In 2012, Taylor Swift composed the song “Ronan” in tribute to a four-year-old boy who died from cancer. Adapted from the blog Ronan’s mother kept about her son’s battle against neuroblastoma, the lyrics express loving memories of the mother-child bond: “I remember your blue eyes looking into mine like we had our own secret club.” The song expresses, too, the realization that the battle had been lost: “I remember the last day when I kissed your face and I whispered in your ear. Come on baby with me. We’re gonna fly away from here.” Finally, the lyrics recount the excruciating pain of losing him: “I remember the drive home when the blind hope turned to crying and screaming why.”

The death of an innocent child and the grief of a mother can remind us that misfortune and sorrow are an integral part of life and can be given meaning and purpose when we reach beyond ourselves. Ronan’s mother memorialized the value of his life—“You were my best four years"—and she established the Ronan Thompson Foundation to ensure that his brief life will continue to make positive contributions to the lives of others.

Listening to sad songs that have no direct relevance to our lives allows us to vent sadness in a safe context with no real-life implications or consequences. We can mentally explore worst-case scenarios, knowing that we won’t actually have to confront them. Such mental exercises can promote an attitude of problem solving and a safe venue for hypothetical testing of possible choices. Music-evoked imagination can encourage us to reach beyond our troubles to help others. Compassion for others can comfort us and help us find our own healing.

We have come to assume that sadness is to be avoided and overcome. Certainly, sadness that deepens into depression needs to be dealt with. Within healthy bounds, however, sadness can contribute much to enrich our lives. As a reality check, sadness can curb impulsive decisions and encourage planning for the future. Music-evoked sadness can promote mood sharing and the prosocial emotions of compassion, empathy, nurturance, and forgiveness. Inspiring imagination and reflection, sadness can help us gain insight into what is important, our relationships, and meaning and purpose. Not all sadness is bad.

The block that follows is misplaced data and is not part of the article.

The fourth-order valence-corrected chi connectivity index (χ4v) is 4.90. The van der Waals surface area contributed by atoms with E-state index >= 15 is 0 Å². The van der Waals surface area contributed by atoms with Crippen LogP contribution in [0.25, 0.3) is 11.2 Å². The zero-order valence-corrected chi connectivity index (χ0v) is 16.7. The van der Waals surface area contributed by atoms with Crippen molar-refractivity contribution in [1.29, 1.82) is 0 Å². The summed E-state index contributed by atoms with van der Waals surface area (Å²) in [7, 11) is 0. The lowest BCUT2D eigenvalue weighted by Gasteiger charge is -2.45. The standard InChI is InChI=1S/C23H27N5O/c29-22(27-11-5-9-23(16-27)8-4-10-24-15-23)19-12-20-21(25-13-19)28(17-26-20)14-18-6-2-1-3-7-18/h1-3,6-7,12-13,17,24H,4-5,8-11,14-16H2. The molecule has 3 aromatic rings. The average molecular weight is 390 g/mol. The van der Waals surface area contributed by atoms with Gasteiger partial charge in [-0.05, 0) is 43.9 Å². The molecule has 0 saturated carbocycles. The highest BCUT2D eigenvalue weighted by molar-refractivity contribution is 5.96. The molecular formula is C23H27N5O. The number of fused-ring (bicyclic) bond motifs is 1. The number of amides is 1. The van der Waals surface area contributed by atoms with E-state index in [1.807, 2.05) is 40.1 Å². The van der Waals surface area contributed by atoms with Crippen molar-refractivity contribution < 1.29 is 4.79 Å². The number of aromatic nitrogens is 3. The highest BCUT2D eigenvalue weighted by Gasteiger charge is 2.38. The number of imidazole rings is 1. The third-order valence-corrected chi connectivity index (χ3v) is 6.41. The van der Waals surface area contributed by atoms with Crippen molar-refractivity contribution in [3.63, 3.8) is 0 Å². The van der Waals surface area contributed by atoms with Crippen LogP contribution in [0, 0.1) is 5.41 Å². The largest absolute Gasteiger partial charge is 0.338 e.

As Elton John sang: “[T]here are times when we all need to share a little pain...When all hope is gone, sad songs say so much.”

Photo by Krystine I. Batcho

Further Reading

  • Batcho, K. I.  (2012).  Life’s refrain:  The power of nostalgic songs.  Psychology Today
  • http://www.psychologytoday.com/blog/longing-nostalgia/201203/lifes-refrain-the-power-nostalgic-songs
  • Batcho, K. I.  (2007).  Nostalgia and the emotional tone and content of song lyrics.  The American Journal of Psychology, 120, 361-381.
  • Batcho, K. I., DaRin, M. L., Nave, A. M., & Yaworsky, R. R.  (2008).  Nostalgia and identity in song lyrics.  Psychology of Aesthetics, Creativity, and the Arts, 2, 236-244.
  • Powell, E.  (2011).  Catharsis in psychology and beyond:  A historical overview.  Primal Psychotherapy Page.  http://primal-page.com/cathar.htm
  • Taruffi, L., & Koelsch, S.  (2014).  The paradox of music-evoked sadness:  An online survey. PloS ONE 9(10): e110490.  Doi:10.1371/journal.pone.0110490